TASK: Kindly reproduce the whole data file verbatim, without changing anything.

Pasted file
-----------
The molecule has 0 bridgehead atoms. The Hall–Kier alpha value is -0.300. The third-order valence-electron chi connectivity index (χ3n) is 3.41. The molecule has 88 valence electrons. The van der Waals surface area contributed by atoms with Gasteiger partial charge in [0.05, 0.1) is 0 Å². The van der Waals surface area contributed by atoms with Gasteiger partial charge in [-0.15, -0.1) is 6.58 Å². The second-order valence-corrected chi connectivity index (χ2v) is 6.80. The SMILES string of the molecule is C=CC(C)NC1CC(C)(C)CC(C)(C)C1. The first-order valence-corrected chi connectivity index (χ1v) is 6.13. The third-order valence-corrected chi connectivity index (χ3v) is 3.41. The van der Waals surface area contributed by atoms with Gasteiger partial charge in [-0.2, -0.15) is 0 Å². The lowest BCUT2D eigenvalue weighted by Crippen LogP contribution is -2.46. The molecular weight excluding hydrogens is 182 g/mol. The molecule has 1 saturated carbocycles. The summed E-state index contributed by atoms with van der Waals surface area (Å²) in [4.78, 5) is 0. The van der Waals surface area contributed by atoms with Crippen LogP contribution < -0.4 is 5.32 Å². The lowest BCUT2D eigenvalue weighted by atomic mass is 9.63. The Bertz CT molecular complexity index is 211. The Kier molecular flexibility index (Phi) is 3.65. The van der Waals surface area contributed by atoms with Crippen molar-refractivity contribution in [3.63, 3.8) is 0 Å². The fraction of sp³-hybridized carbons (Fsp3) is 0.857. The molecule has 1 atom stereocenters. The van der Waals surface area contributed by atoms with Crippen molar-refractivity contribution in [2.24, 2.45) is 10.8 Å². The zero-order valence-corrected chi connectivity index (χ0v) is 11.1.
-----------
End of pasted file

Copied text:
The molecule has 0 bridgehead atoms. The Hall–Kier alpha value is -0.300. The third-order valence-electron chi connectivity index (χ3n) is 3.41. The molecule has 88 valence electrons. The van der Waals surface area contributed by atoms with Gasteiger partial charge in [0.05, 0.1) is 0 Å². The van der Waals surface area contributed by atoms with Gasteiger partial charge in [-0.15, -0.1) is 6.58 Å². The second-order valence-corrected chi connectivity index (χ2v) is 6.80. The SMILES string of the molecule is C=CC(C)NC1CC(C)(C)CC(C)(C)C1. The first-order valence-corrected chi connectivity index (χ1v) is 6.13. The third-order valence-corrected chi connectivity index (χ3v) is 3.41. The van der Waals surface area contributed by atoms with Gasteiger partial charge in [-0.2, -0.15) is 0 Å². The lowest BCUT2D eigenvalue weighted by Crippen LogP contribution is -2.46. The molecular weight excluding hydrogens is 182 g/mol. The molecule has 1 saturated carbocycles. The summed E-state index contributed by atoms with van der Waals surface area (Å²) in [4.78, 5) is 0. The van der Waals surface area contributed by atoms with Crippen LogP contribution < -0.4 is 5.32 Å². The lowest BCUT2D eigenvalue weighted by atomic mass is 9.63. The Bertz CT molecular complexity index is 211. The Kier molecular flexibility index (Phi) is 3.65. The van der Waals surface area contributed by atoms with Crippen molar-refractivity contribution in [3.63, 3.8) is 0 Å². The fraction of sp³-hybridized carbons (Fsp3) is 0.857. The molecule has 1 atom stereocenters. The van der Waals surface area contributed by atoms with Crippen molar-refractivity contribution in [2.24, 2.45) is 10.8 Å². The zero-order valence-corrected chi connectivity index (χ0v) is 11.1.